In college, Williams was a small forward. He’s capable of playing that position in the NBA, even if he doesn’ t quite have the height to match the towers of that position. And if he does, for one reason or another, slip ‘n slide all the way to the 22 spot in the draft, could you really see Portland passing up Williams in favor of Omri Casspi? Casspi is 6’9”, but many of his strengths are things that Williams can easily replicate (strengths lists courtesy of Draft Express):
Essentially, Casspi’s strengths are eclipsed by Williams’. Terrence also brings the added benefit of relieving ball pressure from Brandon Roy, and playing a point forward role with the second unit. For a team that features Jerryd Bayless and Steve Blake as point guards, that’s actually a pretty decent alternative.
I’m not sure how high (or low) the Blazers are on Williams, but I do know this: if they’re on the clock with both still on the board, is it even possible that Portland passes up the superior, more versatile talent?
The Mavs have agreed to a deal in principle with the Portland Trailblazers, trading the 22nd pick in the draft for the 24th pick, the 56th pick, and a 2010 second rounder.
Chad Ford seems to believe that the Blazers have their sights set on Omri Casspi. The Israeli wing may have caught the eye of the Sacramento Kings, who currently hold the 23rd pick.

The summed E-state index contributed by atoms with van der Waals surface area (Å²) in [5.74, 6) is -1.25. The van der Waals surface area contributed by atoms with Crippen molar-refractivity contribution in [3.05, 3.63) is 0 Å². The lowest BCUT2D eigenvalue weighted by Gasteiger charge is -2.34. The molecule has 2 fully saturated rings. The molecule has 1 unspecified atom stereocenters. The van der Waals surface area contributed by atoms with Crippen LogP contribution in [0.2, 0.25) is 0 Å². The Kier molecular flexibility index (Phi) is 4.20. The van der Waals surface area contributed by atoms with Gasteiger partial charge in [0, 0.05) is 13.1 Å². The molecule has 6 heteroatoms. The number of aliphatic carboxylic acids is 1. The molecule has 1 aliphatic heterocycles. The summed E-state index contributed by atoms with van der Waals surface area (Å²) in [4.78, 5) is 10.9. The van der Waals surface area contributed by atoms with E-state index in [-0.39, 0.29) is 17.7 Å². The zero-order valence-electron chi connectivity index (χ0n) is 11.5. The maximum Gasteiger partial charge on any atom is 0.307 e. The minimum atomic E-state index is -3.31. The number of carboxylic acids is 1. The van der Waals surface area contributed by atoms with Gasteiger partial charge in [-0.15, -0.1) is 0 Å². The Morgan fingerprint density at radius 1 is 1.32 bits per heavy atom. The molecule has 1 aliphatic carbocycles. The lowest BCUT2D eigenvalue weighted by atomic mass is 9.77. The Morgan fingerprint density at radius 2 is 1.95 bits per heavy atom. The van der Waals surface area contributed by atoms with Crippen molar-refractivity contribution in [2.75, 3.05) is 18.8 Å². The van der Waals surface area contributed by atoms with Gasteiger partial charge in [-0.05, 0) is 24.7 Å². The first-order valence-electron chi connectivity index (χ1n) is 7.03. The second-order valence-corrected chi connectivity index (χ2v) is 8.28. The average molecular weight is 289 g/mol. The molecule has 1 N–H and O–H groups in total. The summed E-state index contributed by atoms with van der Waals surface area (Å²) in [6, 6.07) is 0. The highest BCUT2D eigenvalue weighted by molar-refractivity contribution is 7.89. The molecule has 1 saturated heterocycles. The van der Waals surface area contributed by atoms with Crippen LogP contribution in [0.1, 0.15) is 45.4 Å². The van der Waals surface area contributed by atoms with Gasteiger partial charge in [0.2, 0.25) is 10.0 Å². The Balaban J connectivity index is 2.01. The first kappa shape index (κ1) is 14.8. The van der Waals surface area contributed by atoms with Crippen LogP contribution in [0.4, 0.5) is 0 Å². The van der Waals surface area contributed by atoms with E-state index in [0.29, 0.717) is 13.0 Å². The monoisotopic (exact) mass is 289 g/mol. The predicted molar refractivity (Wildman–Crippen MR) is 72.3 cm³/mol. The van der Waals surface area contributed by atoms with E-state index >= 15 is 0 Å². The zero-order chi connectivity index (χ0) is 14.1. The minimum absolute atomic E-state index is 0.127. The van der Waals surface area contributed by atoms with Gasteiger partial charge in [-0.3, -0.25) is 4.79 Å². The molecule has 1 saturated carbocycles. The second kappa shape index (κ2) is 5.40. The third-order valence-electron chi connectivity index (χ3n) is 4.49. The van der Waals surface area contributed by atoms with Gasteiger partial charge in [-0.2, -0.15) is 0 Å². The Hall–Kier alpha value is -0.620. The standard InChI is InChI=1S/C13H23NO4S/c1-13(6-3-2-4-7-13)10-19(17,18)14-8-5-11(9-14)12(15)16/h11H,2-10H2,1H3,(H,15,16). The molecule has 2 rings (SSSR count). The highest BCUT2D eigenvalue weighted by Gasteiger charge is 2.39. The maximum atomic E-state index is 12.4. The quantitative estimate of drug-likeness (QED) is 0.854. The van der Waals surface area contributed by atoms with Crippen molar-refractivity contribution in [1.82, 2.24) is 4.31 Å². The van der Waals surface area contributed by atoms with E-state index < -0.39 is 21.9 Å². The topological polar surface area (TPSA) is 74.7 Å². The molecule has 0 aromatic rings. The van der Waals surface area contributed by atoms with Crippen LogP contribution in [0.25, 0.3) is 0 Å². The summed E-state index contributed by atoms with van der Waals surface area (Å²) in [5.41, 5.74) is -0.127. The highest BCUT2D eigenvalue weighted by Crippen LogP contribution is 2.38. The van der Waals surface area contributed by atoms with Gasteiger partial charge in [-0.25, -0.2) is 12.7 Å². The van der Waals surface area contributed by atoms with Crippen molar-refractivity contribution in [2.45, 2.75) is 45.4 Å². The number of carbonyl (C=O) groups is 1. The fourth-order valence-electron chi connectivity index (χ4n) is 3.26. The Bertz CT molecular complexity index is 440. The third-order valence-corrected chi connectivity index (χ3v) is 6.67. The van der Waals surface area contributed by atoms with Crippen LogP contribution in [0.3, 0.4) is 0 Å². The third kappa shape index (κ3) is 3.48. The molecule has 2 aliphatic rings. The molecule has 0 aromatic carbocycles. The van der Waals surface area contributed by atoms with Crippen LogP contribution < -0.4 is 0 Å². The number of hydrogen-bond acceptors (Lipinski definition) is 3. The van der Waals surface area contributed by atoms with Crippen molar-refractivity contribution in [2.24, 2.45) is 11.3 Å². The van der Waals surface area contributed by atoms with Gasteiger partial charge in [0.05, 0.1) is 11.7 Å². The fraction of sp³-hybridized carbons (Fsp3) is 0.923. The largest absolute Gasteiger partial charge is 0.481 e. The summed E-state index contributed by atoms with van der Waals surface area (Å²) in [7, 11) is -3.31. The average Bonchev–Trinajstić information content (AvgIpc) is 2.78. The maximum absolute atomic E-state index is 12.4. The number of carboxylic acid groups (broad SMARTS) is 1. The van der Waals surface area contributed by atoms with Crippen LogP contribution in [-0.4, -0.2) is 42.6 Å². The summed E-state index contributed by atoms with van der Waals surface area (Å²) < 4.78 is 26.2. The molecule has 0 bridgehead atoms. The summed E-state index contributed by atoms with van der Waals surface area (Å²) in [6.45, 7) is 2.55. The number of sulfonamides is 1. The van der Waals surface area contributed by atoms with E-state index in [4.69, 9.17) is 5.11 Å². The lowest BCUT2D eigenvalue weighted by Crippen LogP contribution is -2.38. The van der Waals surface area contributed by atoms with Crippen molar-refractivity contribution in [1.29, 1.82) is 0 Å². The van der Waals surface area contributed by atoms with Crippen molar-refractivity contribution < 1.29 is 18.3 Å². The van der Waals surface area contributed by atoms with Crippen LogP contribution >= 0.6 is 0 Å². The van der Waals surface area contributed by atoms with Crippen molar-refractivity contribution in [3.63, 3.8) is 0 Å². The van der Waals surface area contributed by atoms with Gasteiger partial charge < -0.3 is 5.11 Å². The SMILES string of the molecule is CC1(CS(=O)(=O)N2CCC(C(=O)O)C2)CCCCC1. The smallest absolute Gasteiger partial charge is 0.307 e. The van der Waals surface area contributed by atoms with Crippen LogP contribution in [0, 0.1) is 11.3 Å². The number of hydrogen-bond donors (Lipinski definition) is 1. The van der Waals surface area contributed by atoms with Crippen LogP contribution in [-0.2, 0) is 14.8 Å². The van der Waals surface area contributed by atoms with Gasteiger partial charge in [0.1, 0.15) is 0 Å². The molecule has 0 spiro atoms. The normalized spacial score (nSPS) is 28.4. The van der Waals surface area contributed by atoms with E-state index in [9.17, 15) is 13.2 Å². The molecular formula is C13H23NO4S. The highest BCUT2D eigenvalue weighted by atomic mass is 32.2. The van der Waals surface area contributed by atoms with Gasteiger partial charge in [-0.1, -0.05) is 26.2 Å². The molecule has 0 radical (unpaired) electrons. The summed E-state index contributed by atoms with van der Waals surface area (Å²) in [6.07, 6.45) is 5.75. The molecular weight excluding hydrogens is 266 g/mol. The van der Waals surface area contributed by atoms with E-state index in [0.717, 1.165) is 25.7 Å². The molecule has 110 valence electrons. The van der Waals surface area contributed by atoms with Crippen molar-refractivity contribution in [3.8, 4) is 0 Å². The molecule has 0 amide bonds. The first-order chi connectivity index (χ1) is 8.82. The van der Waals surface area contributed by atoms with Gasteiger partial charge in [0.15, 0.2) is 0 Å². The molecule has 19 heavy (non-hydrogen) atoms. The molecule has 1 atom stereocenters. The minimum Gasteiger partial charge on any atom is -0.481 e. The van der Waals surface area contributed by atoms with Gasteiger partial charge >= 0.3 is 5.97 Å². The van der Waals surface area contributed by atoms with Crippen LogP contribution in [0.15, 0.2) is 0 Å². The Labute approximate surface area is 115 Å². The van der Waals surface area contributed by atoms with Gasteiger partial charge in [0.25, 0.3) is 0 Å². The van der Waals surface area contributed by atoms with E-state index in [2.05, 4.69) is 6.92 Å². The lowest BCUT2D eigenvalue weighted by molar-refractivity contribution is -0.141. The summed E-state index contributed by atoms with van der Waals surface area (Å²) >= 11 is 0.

Credit to the Mavs; this counts as activity. If Casspi is indeed the guy for either Sacramento or Portland, then this deal isn’t likely to affect the Mavs’ options. Casspi hasn’t been linked to the Mavs aside from a few rumors early in the process, mostly because he plays the same position as Josh Howard. The Mavs are likely drafting for some combination of need and best talent available, and Casspi’s stock drops a bit with the Mavs because of that SF label. He’s still a fairly intriguing prospect in my eyes, but this trade (if Ford’s buzz is indeed correct) seems to indicate otherwise.
So the gameplan going into the draft tomorrow is more or less the same: find a valuable starter, preferably one who can provide depth in the frontcourt, blossom into a starting shooting guard, or give a glimmer of hope at the point. The trade does, however, allow the Mavs to take a shot at a second rounder. There are some intriguing names that may fall to the second round (Nick Calathes, Patty Mills, Marcus Thornton, Wayne Ellington, Dionte Christmas), meaning the Mavs may have milked some real value out of their pick.